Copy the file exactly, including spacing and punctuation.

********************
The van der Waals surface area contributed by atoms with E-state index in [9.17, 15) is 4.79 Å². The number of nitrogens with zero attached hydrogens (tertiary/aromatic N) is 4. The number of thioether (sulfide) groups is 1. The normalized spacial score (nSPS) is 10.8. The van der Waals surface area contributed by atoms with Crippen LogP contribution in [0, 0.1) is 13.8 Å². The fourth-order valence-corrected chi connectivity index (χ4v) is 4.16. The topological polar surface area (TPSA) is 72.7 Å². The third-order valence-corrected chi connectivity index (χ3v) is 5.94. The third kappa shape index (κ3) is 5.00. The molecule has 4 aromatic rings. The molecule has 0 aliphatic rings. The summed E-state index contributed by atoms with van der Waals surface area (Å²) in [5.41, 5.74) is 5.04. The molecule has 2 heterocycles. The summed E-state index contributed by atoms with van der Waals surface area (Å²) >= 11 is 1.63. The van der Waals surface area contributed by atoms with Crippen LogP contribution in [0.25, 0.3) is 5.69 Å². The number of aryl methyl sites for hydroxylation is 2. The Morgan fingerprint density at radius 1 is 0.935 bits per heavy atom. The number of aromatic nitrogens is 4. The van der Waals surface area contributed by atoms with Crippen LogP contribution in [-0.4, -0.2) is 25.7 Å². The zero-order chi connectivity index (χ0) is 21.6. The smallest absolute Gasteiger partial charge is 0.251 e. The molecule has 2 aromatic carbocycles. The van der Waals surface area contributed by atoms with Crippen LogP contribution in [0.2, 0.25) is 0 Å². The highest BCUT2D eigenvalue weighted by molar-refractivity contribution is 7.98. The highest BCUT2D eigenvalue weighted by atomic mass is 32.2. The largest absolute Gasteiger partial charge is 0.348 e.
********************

The van der Waals surface area contributed by atoms with E-state index in [9.17, 15) is 4.79 Å². The number of nitrogens with zero attached hydrogens (tertiary/aromatic N) is 4. The number of thioether (sulfide) groups is 1. The normalized spacial score (nSPS) is 10.8. The van der Waals surface area contributed by atoms with Crippen LogP contribution in [0, 0.1) is 13.8 Å². The fourth-order valence-corrected chi connectivity index (χ4v) is 4.16. The topological polar surface area (TPSA) is 72.7 Å². The third-order valence-corrected chi connectivity index (χ3v) is 5.94. The third kappa shape index (κ3) is 5.00. The molecule has 4 aromatic rings. The molecule has 0 aliphatic rings. The summed E-state index contributed by atoms with van der Waals surface area (Å²) in [5.41, 5.74) is 5.04. The molecule has 2 heterocycles. The summed E-state index contributed by atoms with van der Waals surface area (Å²) >= 11 is 1.63. The van der Waals surface area contributed by atoms with Crippen LogP contribution in [0.25, 0.3) is 5.69 Å². The number of aryl methyl sites for hydroxylation is 2. The Morgan fingerprint density at radius 1 is 0.935 bits per heavy atom. The number of aromatic nitrogens is 4. The van der Waals surface area contributed by atoms with Crippen LogP contribution in [-0.4, -0.2) is 25.7 Å². The zero-order chi connectivity index (χ0) is 21.6. The smallest absolute Gasteiger partial charge is 0.251 e. The molecule has 2 aromatic carbocycles. The van der Waals surface area contributed by atoms with Crippen LogP contribution in [0.2, 0.25) is 0 Å². The highest BCUT2D eigenvalue weighted by molar-refractivity contribution is 7.98. The highest BCUT2D eigenvalue weighted by atomic mass is 32.2. The largest absolute Gasteiger partial charge is 0.348 e.